The carnage was clear. A day after two massive explosions unleashed a huge fireball that lit up Tianjin's night sky and rained debris on the city, plumes of black smoke continued to rise from the smouldering ashes of its devastated port area.
While the road to the blast site was sealed off, some of the factories about 2km from the site that I visited yesterday had become a ghost town. It was quiet as workers stayed at home but the buildings bore the scars of the deadly explosions that have shaken the northern port city of 15 million to its core.
The blasts occurred at a warehouse that stored dangerous goods, state media said. Fire-fighting crews were trying to put out fires in several burning shipping containers just before the blasts, reports said. A dozen firefighters died, 18 are missing, with dozens more among the injured.
"The entire sky lit up and the building shook and all the lights went out," said Mr Liu Tao, who lives in a residential building close to the site of the explosion.
"Before I knew it, there was a second explosion and the glass in my living room had shattered. It was chaos everywhere," he told The Straits Times. He suffered a gash on his arm from a glass shard.
Ms Zhang Min, who lives about 4km from the blast area, was sleeping at the time. "The blast moved me across my bed. It was terrifying so we took the whole family down to the lobby to find out what was happening," she said.
Across a wide area of the city, windows were shattered, ceilings collapsed and doors were blown off their hinges by the sheer force of the blasts, the larger of which was said to be the equivalent of detonating 21 tonnes of TNT. There was glass everywhere.
Closer to the explosion site, thousands of cars were incinerated and buildings were blackened ruins.
It is hard to imagine the panic Tianjin residents must have felt as the night sky turned a hellish red and a mushroom cloud of acrid smoke, said to be 100m high, rose and consumed the city.
SKY LIT UP BY FIREBALL
The entire sky lit up and the building shook and all the lights went out. Before I knew it, there was a second explosion and the glass in my living room had shattered.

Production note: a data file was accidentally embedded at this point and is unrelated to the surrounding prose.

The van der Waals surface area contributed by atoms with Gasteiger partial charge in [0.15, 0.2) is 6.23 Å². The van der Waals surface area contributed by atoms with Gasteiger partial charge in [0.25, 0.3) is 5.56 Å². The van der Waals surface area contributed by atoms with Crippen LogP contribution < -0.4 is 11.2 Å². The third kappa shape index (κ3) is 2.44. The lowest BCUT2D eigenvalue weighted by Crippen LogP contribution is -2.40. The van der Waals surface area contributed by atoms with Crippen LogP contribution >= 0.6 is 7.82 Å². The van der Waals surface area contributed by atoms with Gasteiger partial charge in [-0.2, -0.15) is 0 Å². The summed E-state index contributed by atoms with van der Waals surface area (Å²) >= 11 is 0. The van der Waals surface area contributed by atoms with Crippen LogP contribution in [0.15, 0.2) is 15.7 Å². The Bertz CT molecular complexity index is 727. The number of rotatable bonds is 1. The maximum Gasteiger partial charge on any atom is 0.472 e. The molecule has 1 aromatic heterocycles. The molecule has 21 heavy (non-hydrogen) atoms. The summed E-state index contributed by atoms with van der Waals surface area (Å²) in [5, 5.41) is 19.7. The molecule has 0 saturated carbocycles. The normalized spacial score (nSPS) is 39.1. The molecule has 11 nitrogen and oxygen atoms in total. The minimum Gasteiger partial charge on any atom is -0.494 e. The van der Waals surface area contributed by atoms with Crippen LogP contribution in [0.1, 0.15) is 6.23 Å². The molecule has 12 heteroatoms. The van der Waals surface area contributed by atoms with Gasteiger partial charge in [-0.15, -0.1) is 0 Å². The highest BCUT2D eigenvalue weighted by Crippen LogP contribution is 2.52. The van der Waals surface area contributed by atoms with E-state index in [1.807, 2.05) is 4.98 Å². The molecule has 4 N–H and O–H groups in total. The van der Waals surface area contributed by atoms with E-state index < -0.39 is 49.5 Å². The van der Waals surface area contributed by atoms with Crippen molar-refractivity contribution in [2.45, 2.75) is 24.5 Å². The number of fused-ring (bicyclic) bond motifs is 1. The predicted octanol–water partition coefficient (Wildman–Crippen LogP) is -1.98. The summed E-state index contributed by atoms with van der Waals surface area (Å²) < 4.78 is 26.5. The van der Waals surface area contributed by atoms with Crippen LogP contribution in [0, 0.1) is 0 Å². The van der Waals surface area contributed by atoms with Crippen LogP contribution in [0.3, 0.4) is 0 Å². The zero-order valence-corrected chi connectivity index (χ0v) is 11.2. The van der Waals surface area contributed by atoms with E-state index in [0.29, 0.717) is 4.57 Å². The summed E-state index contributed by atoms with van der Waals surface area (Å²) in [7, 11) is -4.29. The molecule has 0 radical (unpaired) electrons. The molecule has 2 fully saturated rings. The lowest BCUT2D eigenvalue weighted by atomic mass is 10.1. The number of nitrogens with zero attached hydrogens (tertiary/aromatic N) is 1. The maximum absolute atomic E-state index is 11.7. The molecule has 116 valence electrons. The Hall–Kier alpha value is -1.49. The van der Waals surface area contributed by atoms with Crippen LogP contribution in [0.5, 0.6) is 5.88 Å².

MR LIU TAO, who lives in a residential building close to the site of the explosion.
Residents I interviewed said they were terrified. Some spoke of an "earth-shaking roar", the loudest they've ever heard, and of how the larger blast's shockwaves shook their buildings violently, knocked over heavy furniture and threw them across their rooms.
Those who spoke to other media told a similar story. "I was sleeping when our windows and doors suddenly shook as we heard explosions outside. At first, I thought it was an earthquake," Mr Guan Xiang, who lives about 7km from the explosion site, told Reuters by telephone.
THROWN BY FORCE OF BLAST
The blast moved me across my bed. It was terrifying so we brought the whole family down to the lobby to find out what was happening.
MS ZHANG MIN, who lives about 4km from the blast area.
Yesterday, hundreds, dazed and injured, some covered in blood, continued streaming into Tianjin's Teda Hospital as doctors worked tirelessly to bandage their wounds.
Many were hurt from flying glass shards as they stood at their windows, drawn by the commotion caused by the first explosion, before the second, more violent blast hit and shattered their windows.
Some family members of those missing were in tears, hoping to find their loved ones in the hospital rather than on a casualty list.
Tianjin residents rallied together; some handed out bottled water and food while others helped to direct traffic. Those who drove helped ferry the injured to hospital.
Pictures circulating online of tearful residents saluting a dead firefighter as he was wheeled into Teda Hospital, still in uniform, his skin blackened from smoke, moved me.
I felt the true devastation of the city then, not the charred buildings or broken windows, but the pain of the 50 precious lives that were lost.